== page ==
As companies strive to be seen as more "socially responsible", a trend is emerging for employers to encourage staff to give time, skills and money to help the local community or charitable causes.
At Best Places to Work award winner Barclays Assist, formerly Barclays Service Point, there is a thriving programme of charitable projects.
Volunteering and fundraising activities at the bank's Poole-based helpdesk have ranged from collecting Christmas boxes for Romanian orphans to raising money for the Boxing Day tsunami appeal.
"Barclays is an incredibly committed corporate player in the community and recognises that this takes time and investment to run," said Barclays Assist customer services manager Claire Wilkinson.
"Last year the bank dedicated £32m to community programmes worldwide and has a designated team in London and a small regional community team in Poole, which manage the funding and volunteering. We were also proud recipients of the 2004 National Business Award for Corporate Social Responsibility."
One of the team's most high-profile volunteer activities was Barclays Assist's involvement with Comic Relief. "It was probably the most inspiring," said Wilkinson. "We ran a call centre for Comic Relief collecting telephone donations from the public - it made a huge impact internally and was very emotional. We set up the call centre to take calls all evening, from 7pm to 12pm.
"In total, 100 Barclays staff volunteered from departments all over Barclays House. We organised it but the response and involvement from every department was incredible.
"We also took on some administrative work for Comic Relief to reduce its internal costs. And we burnt the discs for their fund-raising video." In addition, Barclays Assist held events that raised £7,500 for the charity.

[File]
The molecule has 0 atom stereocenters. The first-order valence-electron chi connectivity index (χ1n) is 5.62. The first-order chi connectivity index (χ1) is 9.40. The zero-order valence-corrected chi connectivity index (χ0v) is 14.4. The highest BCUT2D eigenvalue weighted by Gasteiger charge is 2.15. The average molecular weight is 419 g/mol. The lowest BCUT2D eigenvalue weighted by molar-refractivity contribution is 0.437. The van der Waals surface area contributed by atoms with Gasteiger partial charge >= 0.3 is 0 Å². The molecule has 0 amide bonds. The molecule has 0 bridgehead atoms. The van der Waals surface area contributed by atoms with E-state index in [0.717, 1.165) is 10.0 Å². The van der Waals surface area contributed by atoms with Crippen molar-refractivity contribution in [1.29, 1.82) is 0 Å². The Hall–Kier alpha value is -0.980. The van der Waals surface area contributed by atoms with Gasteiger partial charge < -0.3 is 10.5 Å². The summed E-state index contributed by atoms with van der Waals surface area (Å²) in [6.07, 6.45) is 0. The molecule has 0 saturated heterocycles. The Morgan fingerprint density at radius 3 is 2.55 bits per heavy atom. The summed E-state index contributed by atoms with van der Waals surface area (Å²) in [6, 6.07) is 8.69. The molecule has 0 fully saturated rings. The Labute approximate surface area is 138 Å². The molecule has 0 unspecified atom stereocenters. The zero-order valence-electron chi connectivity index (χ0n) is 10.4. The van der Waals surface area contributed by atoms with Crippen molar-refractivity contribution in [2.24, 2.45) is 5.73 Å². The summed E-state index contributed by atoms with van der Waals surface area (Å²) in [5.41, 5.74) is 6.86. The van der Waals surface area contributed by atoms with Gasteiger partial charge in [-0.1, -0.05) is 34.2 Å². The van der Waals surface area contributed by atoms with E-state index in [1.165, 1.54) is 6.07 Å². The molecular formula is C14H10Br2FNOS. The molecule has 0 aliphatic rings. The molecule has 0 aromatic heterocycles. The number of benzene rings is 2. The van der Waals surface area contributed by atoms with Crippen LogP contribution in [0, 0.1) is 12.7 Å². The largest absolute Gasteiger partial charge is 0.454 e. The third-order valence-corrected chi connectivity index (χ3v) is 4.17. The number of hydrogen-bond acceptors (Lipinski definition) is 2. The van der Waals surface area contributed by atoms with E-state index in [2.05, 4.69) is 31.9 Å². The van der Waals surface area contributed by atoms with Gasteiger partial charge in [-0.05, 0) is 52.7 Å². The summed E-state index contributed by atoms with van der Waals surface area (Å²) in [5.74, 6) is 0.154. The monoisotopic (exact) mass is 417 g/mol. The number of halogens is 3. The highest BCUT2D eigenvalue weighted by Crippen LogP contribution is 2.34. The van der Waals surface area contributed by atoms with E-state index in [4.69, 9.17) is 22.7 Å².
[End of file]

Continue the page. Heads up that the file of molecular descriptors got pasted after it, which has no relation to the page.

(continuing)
As well as national projects, Barclays Assist is involved in the local community. "We have a charity champion in the department and she gathers suggestions each year as to what we would like to become involved in," said Wilkinson. "At a local level we are left very much to do what we feel will make a real difference for our particular region and town."
Staff commitment to the community programme can also include personal development opportunities.
"I am going to be a life coach for nine months for a community regeneration scheme," said Wilkinson. "I did a course on the bank's time and I will soon be assigned to mentor an 'at risk' youth aged l6 to 25. The scheme is run by a charity, Youth at Risk UK, and I know it will be a life-changing experience."
Although it is clear what the community and charities get out of such activities, does the employer benefit?
Definitely, said Wilkinson. The obvious benefit is the publicity from participation in community activities, plus the enhancement of brand recognition and reputation. But there are other, more subtle benefits. "You see people grow in their roles, in their teams and in our culture," she said.
"It is win-win. What the bank invests in its people and the local community also demonstrates that community investment is a crucial part of the way in which it fulfils its responsibilities as a business. What we deliver comes back, whether that is through a more talented and motivated employee base or through the goodwill and thanks of our community partnerships."
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